Profile for Jerry Katz > Reviews

Browse

Jerry Katz's Profile

Customer Reviews: 120
Top Reviewer Ranking: 63,799
Helpful Votes: 1184




Community Features
Review Discussion Boards
Top Reviewers

Guidelines: Learn more about the ins and outs of Your Profile.

Reviews Written by
Jerry Katz "Nonduality.com" RSS Feed (Halifax, Nova Scotia, Canada)

Show:  
Page: 1 | 2 | 3 | 4 | 5 | 6 | 7 | 8 | 9 | 10 | 11-12
pixel
The Ferryman's Dream
The Ferryman's Dream
by Stewart Bitkoff
Edition: Paperback
Price: $9.86
29 used & new from $3.00

5.0 out of 5 stars Nourish Your Being, April 11, 2012
This review is from: The Ferryman's Dream (Paperback)
Dr. Stewart Bitkoff is a trustworthy and seasoned guide for the spiritual traveller. If you feel your life could be more substantial, consider the nutriment of the teachings contained in this book. Beautifully and breathtakingly sane, they nourish every cell of your being.


A Guru in the Guest Room
A Guru in the Guest Room
by Vicki Woodyard
Edition: Paperback
Price: $10.25
26 used & new from $8.98

4 of 4 people found the following review helpful
5.0 out of 5 stars Just Not Sayin', April 4, 2012
A Guru in the Guest Room is a collection of writings by Vicki Woodyard about her fictional housemate, Swami Z. It includes a small cast of characters including Vicki herself. They attend satsangs, and even satsnag, with Swami Z.

Like the movie actor in The Purple Rose of Cairo who stepped out of the movie screen and into the real world, Swami Z steps out of the book:

"Vicki has a good sense of humor when she writes about me, but when she leaves the computer, she forgets how funny being human is. She mopes around with the best of them."

And although Swami Z has a cookie habit that "would sicken more than it would heal," this cookie dough that is A Guru In The Guest Room consists of humor, wisdom, and cool chips of reality. But, Vicki points out, "Cookie-making is a messy thing. I swear we have sugar rings in the bathtub."

Thanks to that messiness, there is lots of life in this book. Through it all, the eye of wisdom never blinks. Is that the eye painted onto Ruin, the stick pony? Some say Ruin is the true Guru in the book.

Who is the true Guru? What was Swami Z's response to Vicki's question, Who am I? Did Larry really sell Ruin on eBay? What does it mean to chew the scenery instead of the cookies?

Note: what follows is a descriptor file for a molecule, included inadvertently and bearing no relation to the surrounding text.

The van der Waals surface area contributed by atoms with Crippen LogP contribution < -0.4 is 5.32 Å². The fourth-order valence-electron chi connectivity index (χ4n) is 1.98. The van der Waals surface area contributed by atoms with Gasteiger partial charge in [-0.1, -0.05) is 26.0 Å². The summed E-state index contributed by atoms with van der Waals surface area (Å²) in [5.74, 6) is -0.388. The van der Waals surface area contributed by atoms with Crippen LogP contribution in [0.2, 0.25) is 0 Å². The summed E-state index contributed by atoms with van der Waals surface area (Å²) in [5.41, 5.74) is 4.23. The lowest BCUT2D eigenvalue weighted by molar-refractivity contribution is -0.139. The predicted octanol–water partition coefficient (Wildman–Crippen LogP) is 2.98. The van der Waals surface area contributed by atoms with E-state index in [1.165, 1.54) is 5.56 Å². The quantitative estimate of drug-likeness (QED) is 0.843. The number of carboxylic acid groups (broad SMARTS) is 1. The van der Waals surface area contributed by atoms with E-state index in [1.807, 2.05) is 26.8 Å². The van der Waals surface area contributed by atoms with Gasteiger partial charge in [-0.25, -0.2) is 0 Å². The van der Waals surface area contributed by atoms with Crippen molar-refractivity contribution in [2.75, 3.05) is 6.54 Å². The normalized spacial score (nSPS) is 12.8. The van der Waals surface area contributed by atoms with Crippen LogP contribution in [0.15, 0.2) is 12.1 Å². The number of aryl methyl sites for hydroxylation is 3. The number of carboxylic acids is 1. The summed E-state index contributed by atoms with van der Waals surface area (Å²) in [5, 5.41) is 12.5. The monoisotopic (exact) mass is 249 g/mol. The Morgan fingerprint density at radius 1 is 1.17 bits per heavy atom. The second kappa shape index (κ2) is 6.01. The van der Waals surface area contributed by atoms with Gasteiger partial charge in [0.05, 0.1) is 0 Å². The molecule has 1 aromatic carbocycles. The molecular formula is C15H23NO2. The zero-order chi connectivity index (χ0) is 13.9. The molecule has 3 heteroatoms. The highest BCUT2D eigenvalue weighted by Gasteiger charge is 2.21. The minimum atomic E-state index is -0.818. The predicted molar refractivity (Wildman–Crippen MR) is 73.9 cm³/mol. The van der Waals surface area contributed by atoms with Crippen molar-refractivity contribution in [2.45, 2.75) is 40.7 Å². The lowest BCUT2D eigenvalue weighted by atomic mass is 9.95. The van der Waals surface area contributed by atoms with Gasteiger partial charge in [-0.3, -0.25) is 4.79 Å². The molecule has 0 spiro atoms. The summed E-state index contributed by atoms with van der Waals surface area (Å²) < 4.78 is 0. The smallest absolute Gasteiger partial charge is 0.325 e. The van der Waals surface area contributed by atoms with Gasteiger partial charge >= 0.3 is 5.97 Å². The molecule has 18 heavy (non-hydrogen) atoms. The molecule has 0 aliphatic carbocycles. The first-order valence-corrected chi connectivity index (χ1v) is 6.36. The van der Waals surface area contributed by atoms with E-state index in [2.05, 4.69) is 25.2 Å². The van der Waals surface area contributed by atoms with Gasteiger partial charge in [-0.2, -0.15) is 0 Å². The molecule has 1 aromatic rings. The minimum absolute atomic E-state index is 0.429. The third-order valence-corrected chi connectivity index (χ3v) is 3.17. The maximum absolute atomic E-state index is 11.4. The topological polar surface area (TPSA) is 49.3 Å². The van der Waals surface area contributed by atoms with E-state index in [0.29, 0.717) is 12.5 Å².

Maybe it all comes down to what Vicki calls her direct path: "Loving the script and the characters." Speaking of which, one of the characters in this book is one of the greatest fictional Gurus in history. I'm just not saying who it is.


The Direct Path: A User Guide
The Direct Path: A User Guide
by Greg Goode
Edition: Paperback
Price: $14.70
46 used & new from $10.71

29 of 32 people found the following review helpful
5.0 out of 5 stars Many reasons to read this, March 16, 2012
Greg Goode goes to unheard of lengths to show you that your experience is awareness, whether it is the experience of a chair, your hand or brain, a thought or subtle impression, or the witnessing awareness.

He carves new paths through the wildernesses of experience to the ancient pond of awareness. These paths are called experiments in this book and there are about 40 of them.

There are many reasons for reading this book.

If you are drawn to the direct path teachings of modern teachers Francis Lucille and Rupert Spira, this work is in that tradition, yet very different.

If you are drawn to a stepwise teaching beginning with investigation of the world, then the body, then the mind, then the witnessing awareness, and culminating in the dissolution of witnessing awareness, this book parallels advaitin traditional teachings, though it is not intended to be a substitute for them.

If you prefer to read nonduality books freely, without any particular structure or order, Greg encourages that too. Perhaps all you need to do is go through a few experiments and read the amazing section on deep sleep, for example.

If you want to see how your inquiry is doing, check yourself by going through this book. Is your inquiry perhaps stuck at the realization that there is only awareness? Greg might nudge you into freedom.

If you like Greg Goode as a person or want to get to know him, this is a great way to "feel" him. The book is rounded out with personal experiences in inquiry and self-realization, including some old school stories.